Hydraulic characteristics of co-planar jets
Date of Issue2013
School of Civil and Environmental Engineering
Maritime Research Centre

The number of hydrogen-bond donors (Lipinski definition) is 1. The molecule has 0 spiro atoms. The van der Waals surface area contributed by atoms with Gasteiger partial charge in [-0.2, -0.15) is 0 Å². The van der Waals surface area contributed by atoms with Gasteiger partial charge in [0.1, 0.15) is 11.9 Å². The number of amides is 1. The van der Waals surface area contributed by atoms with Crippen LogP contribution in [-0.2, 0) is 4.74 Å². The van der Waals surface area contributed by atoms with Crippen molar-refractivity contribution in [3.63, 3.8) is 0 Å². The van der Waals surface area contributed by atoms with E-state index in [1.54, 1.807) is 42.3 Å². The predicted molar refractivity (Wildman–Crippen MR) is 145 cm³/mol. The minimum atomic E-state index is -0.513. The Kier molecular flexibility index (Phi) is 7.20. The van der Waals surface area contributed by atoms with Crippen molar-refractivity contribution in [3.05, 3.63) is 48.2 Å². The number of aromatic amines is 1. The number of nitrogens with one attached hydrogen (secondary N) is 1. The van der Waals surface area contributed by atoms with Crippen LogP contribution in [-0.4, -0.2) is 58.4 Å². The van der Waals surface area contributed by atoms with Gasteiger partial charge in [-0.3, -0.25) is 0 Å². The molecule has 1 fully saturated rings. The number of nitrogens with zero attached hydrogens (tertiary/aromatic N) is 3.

The mixing of turbulent jets can be applied in a wide variety of fields. For the sake of effective mixture, the jets configuration needs to be properly addressed. From an environmental aspect, it is vital to design a jets configuration so that the efflux flows can mix rapidly and effectively with the ambient fluid. Previous studies have suggested that jets interactions with inclination configuration to be an optimal scheme in terms of improving mixture. However, most previous studies only concern the side jets as zero mass flux compared to the central jet, i.e.,1~5%, which might not be suitable for most engineering applications. In this study, the writer investigated the behaviour of three submerged round jets injecting convergingly to stationary recipient water in the laboratory. The three jets are set in the same vertical plane and have intersectant axes. Four parameters were investigated in this investigation: the inclined (converging) angle of the side jets with respect to the central jet, the momentum coefficient (velocity ratio) of the side jets, the Reynolds number of the central jet and the jet spacing ratio. Two incline angles (30° and 45°), four momentum coefficients (1⁄16, 1⁄9, 1⁄4 and 1⁄1), three Reynolds numbers (4240, 6400 and 8000) and three jet spacing ratios (2, 3 and 4) were applied. The complex interactions had been investigated by employing the advanced laser diagnostic techniques of particle image velocimetry (PIV). With the PIV system, both ensemble-averaged and instantaneous characteristics of the complex flow fields were acquired. Geometric features and gross mixing characteristics were addressed by the ensemble-averaged (long time average) results, e.g., the location of the merging point, combining point and necking point. The mixing behaviour of the converging jets was also investigated through the analysis of the longitudinal and cross-sectional velocity distributions. The cross sectional distribution of the mean streamwise and lateral velocity on both the X-Y and X-Z planes, respectively,were found to attain self-similarity after the flow was fully developed and the merging processes were complete. The jet boundary was elucidated by the jet half-width based on the cross-sectional velocity distribution. The converging jets were observed to grow linearly on the X-Y plane and shaped like a parabola curve with open rim on the X-Z plane. The growth rate of the jet half width for converging jets was marginally enhanced than that of a single pipe jet on the X-Y plane but significantly enlarged on the X-Z plane. Based on the experimental results, the cross-sectional profiles of the streamwise velocities were found to show strong resemblance on both the central planes and the parallel offset planes. The mean streamwise velocity for converging jets might be prescribed by the corresponding values on the two central planes (X-Y and X-Z).It was also demonstrated by the velocity measurements that the entrainment (mixture) from ambient fluid to the jets were enhanced when suitable parameters had been chosen based on jets spreading and the lateral velocity gradient near the jets edges. The dynamic processes in the interactions among the three converging jets are revealed by time series of instantaneous flow fields. Galilean decomposition of the velocity vectors and calculation of λ_2(complex eigenvalues) in conjunction with the vorticity fields are used to discriminate the swirling and the shearing in the evolution of the flow.The free outer shear layers of the side jets depict the standard K-H roll-ups similar with that of a single pipe jet flow in the merging region. These K-H structures become unstable gradually and the instability is characterized by “sinuous” flow motions. The two shear layers interact with each other, forming large-scale discrete vortices. The periodic nature of the interactions between the negative and positive Karman-like vortices enhances mixing among three converging jets. The translational velocity of these discrete vortices is estimated to be about 60~80% of the average efflux velocity〖 U〗_0. Based on the experimental results in the present study, it has been found that the large-scale mixing of jets would be maximised when the jets momentum flux is matched (1:1:1). The geometrical features of the flow field are altered at different jet spacing ratios and inclination angles. The merging and combining of the coplanar jets take place earlier with smaller jet spacing ratios or bigger inclination angles. In these situations, the 45° jets at jet spacing ratios of 3 are found to be more receptive to the influence from the side jets because the side jets penetrate the central jet at a location close enough to the nozzle where the central jets’ instabilities have not yet developed, but not so close as in those cases with smaller jet spacing where there are still sufficient room of the evolution of the mixing layer for the jets.